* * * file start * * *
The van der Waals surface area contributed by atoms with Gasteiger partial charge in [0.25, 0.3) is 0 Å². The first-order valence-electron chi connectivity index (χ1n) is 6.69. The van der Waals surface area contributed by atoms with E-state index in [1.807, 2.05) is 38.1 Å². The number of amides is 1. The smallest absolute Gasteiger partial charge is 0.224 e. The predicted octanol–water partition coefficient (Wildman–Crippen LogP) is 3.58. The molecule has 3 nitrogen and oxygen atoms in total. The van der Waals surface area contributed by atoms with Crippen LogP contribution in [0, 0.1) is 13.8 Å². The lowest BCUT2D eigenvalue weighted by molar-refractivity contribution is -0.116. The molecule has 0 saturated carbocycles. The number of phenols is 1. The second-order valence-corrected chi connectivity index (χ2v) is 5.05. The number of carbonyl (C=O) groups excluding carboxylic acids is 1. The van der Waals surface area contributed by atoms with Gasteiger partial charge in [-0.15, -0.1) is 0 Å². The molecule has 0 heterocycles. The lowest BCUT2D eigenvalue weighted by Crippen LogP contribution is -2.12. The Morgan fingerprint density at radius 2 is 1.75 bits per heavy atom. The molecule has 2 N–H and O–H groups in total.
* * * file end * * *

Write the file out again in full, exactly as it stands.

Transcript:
The van der Waals surface area contributed by atoms with Gasteiger partial charge in [0.25, 0.3) is 0 Å². The first-order valence-electron chi connectivity index (χ1n) is 6.69. The van der Waals surface area contributed by atoms with E-state index in [1.807, 2.05) is 38.1 Å². The number of amides is 1. The smallest absolute Gasteiger partial charge is 0.224 e. The predicted octanol–water partition coefficient (Wildman–Crippen LogP) is 3.58. The molecule has 3 nitrogen and oxygen atoms in total. The van der Waals surface area contributed by atoms with Crippen LogP contribution in [0, 0.1) is 13.8 Å². The lowest BCUT2D eigenvalue weighted by molar-refractivity contribution is -0.116. The molecule has 0 saturated carbocycles. The number of phenols is 1. The second-order valence-corrected chi connectivity index (χ2v) is 5.05. The number of carbonyl (C=O) groups excluding carboxylic acids is 1. The van der Waals surface area contributed by atoms with Gasteiger partial charge in [-0.15, -0.1) is 0 Å². The molecule has 0 heterocycles. The lowest BCUT2D eigenvalue weighted by Crippen LogP contribution is -2.12. The Morgan fingerprint density at radius 2 is 1.75 bits per heavy atom. The molecule has 2 N–H and O–H groups in total.